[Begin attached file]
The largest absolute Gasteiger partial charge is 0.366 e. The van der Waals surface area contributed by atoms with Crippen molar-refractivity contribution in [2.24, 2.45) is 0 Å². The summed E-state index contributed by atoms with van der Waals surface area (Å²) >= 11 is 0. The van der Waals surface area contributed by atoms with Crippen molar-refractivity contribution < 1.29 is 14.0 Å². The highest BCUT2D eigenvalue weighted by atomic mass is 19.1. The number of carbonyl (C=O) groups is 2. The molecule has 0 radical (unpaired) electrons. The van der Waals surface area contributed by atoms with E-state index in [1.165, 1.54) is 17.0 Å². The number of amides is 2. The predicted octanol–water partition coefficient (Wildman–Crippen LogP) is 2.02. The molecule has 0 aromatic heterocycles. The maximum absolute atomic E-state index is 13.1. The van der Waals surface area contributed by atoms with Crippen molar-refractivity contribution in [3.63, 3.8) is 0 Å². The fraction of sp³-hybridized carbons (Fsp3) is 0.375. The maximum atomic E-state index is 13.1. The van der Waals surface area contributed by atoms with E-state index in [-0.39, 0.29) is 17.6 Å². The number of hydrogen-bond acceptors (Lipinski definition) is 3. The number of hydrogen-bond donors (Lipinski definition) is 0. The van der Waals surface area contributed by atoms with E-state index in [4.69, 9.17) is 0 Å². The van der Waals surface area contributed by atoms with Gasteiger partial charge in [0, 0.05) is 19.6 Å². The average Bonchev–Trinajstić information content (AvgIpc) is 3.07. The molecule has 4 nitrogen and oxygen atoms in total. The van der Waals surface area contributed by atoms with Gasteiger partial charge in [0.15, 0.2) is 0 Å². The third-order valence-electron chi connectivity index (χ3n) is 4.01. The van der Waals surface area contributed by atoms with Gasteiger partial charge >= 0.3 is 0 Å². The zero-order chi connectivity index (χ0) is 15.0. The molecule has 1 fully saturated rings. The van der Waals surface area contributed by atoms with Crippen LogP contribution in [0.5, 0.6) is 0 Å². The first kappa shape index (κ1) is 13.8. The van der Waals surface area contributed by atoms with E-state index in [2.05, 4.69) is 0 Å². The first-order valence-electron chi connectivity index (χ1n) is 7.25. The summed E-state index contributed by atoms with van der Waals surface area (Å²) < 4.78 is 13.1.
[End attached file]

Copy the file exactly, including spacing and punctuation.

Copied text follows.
The largest absolute Gasteiger partial charge is 0.366 e. The van der Waals surface area contributed by atoms with Crippen molar-refractivity contribution in [2.24, 2.45) is 0 Å². The summed E-state index contributed by atoms with van der Waals surface area (Å²) >= 11 is 0. The van der Waals surface area contributed by atoms with Crippen molar-refractivity contribution < 1.29 is 14.0 Å². The highest BCUT2D eigenvalue weighted by atomic mass is 19.1. The number of carbonyl (C=O) groups is 2. The molecule has 0 radical (unpaired) electrons. The van der Waals surface area contributed by atoms with E-state index in [1.165, 1.54) is 17.0 Å². The number of amides is 2. The predicted octanol–water partition coefficient (Wildman–Crippen LogP) is 2.02. The molecule has 0 aromatic heterocycles. The maximum absolute atomic E-state index is 13.1. The van der Waals surface area contributed by atoms with Crippen molar-refractivity contribution in [3.63, 3.8) is 0 Å². The fraction of sp³-hybridized carbons (Fsp3) is 0.375. The maximum atomic E-state index is 13.1. The van der Waals surface area contributed by atoms with E-state index in [-0.39, 0.29) is 17.6 Å². The number of hydrogen-bond acceptors (Lipinski definition) is 3. The number of hydrogen-bond donors (Lipinski definition) is 0. The van der Waals surface area contributed by atoms with E-state index in [4.69, 9.17) is 0 Å². The van der Waals surface area contributed by atoms with Gasteiger partial charge in [0, 0.05) is 19.6 Å². The average Bonchev–Trinajstić information content (AvgIpc) is 3.07. The molecule has 4 nitrogen and oxygen atoms in total. The van der Waals surface area contributed by atoms with Gasteiger partial charge in [0.15, 0.2) is 0 Å². The third-order valence-electron chi connectivity index (χ3n) is 4.01. The van der Waals surface area contributed by atoms with Gasteiger partial charge >= 0.3 is 0 Å². The zero-order chi connectivity index (χ0) is 15.0. The molecule has 1 fully saturated rings. The van der Waals surface area contributed by atoms with Crippen LogP contribution in [0.5, 0.6) is 0 Å². The first kappa shape index (κ1) is 13.8. The van der Waals surface area contributed by atoms with E-state index in [2.05, 4.69) is 0 Å². The first-order valence-electron chi connectivity index (χ1n) is 7.25. The summed E-state index contributed by atoms with van der Waals surface area (Å²) < 4.78 is 13.1.